When I read this book I could not help but to notice the similarities between Harry Potter and Percy Jackson: A boy suddenly finding out that he is the son of a god and that gods do indeed exist, is a fairly similar idea to11-year-old Harry Potter finding out that he is a wizard and that wizards do exist. Camp Half-Blood is merely the demigod version of Hogwarts School for Wizards. In addition, the fact that Percy is quite famous from the start, makes him very equivalent to Harry. The only real difference between Harry Potter and Percy Jackson is that HP is a wizard and that PJ is a demigod. Yet, both have supernatural powers that distinguish them from ordinary mortals.
However, Percy Jackson is a lot more funnier than Harry Potter. The comical element in Percy Jackson is reminiscent to the chemistry entailed in The Chronicles of Prydian. Although more than half the comedy is in the writing, the comic moments between Percy and Annabeth reminds the astute reader of Taran and Eliwonli from The Chronicles of Prydian. Although this Percy Jackson does not have the magic of Harry Potter, nor the charm of Pydian, The Lightning Thief will give you a smile and a chuckle, as well as edge-of-the-seat suspense in this action-packed novel. I can’t wait to see the movie!

Book Ratings – on scale from 1-100: Robert Steven Mack: 90/100; Steward Mackinley: 78/100; Johnny McChristmas: 93/100; average ratings: 87/100

Copyright 2010 by Robert Steven Mack (with special thanks to my mother Diana and my father Alex for their assistance in editing)

Saturday, February 20, 2010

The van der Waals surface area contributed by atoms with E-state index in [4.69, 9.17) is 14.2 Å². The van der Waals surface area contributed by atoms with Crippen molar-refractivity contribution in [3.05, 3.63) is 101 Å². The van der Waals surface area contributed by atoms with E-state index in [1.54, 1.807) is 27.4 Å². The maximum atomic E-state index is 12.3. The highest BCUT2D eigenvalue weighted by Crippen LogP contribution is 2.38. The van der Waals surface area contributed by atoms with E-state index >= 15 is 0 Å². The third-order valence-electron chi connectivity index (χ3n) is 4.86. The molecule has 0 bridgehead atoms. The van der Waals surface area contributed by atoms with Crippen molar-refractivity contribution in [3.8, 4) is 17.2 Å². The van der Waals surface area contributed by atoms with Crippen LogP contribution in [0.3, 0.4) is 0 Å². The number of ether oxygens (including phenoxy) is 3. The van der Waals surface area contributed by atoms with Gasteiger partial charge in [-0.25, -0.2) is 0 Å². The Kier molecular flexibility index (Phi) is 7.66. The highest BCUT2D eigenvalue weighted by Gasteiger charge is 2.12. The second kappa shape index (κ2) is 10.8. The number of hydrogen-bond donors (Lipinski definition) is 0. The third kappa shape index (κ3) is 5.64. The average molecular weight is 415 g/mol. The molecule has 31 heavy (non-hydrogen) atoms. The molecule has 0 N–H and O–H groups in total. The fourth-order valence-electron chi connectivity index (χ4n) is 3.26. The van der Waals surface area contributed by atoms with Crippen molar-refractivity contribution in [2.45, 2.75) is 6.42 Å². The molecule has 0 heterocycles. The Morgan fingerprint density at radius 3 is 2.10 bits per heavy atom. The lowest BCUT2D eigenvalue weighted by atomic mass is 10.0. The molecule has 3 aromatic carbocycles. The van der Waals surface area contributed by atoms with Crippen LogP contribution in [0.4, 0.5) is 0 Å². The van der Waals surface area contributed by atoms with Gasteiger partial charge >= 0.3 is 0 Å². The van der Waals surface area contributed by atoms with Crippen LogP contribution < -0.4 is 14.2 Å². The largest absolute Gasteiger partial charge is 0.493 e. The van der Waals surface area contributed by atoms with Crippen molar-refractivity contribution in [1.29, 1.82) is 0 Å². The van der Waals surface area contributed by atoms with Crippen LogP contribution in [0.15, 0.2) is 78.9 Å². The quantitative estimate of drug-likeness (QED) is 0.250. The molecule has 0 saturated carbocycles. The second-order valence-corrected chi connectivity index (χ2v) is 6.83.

Movie-Pick of the Week: Casino Royale (1967) I have heard great things about the 2006 spy film Casino Royal starring Daniel Craig. Therefore, I was surprised to find out that there was a previous film done in 1967. This adaptation of Ian Fleming’s classic James Bond novel was a parody, however, and the fact that it had a cast of Hollywood icons -including Peter Sellers, Orson Welles, Ursula Andress, David Niven, and Woody Allen - it sounded like something I might want to see. I was not even suspicious of the fact that the film was directed by five different directors! The film starts out with a group of men, including the secret agency chief M on their way to a retired James Bond’s mansion. There they request that due to a number of agent losses he would come out retirement to become an agent once more. While he thinks it over, it is mentioned that he was once madly in love with the infamous Marta Hari; and that at the time of her death the great spy was in such pity at the loss of his love that he quit being a spy and was never to return. Bond refuses even a letter from the Queen of England on account of his lost love but quickly changes his mind when chief M is killed. He then sets out to find and to help smash SMERSH, the band of hit men who are likely responsible. But first he stops at M’s widow’s castle for a fiasco. Back at the secret agency, Bond, now in command, orders that in order to conceal his identity all available agents will now be given the name James Bond. After a number of events, both comical and romantic, Bond soon meets up with his long lost daughter who was born right before her mother Marta Hari was executed. She was to go into her mothers old spy training school to collect data. I am afraid this is all I can say about that, for sooner or later you will lose track of the happenings in the film, and you will sit there bewildered and wondering what happened to James Bond? The end of the film was simply unforgettable however, for after a number of catastrophes, young Marta is kidnapped by SMERSH, who takes her to their headquarters, which they soon find out is located under Casino Royale. At the final chase scene, all of a sudden cowboys are running around in havoc, Indians are dancing, and old silent movie footage runs of policemen getting into a car, and all that inside of poor Casino Royale! I found out the reason for all the chaos on The Making of Casino Royale featured on the DVD Special Features: First, Peter Sellers left, subsequently they had to totally rewrite the script with new actors. Joanna Petit, who young Marta Hari was promised only 3 or 4 weeks on the set, she was there for 8 months, and as for the directors, they just kept coming and going. Starring David Niven as James Bond, this film took almost 2 years to make and quite obviously was out of whack, but has nevertheless a certain flair. While the film was lost on my parents who fell asleep in the middle of silverscreen chaos, I liked it! Movie Ratings on scale from 1 – 100: Robert Steven Mack: 91/100; Diana Mack: 40/100 (due to ????); Alex Mack: 55/100 (due to ????) average Mack family ratings: 62/100 Copyright 2010 by Robert Steven Mack (with special thanks to my mother Diana and father Alex for their assistance in editing)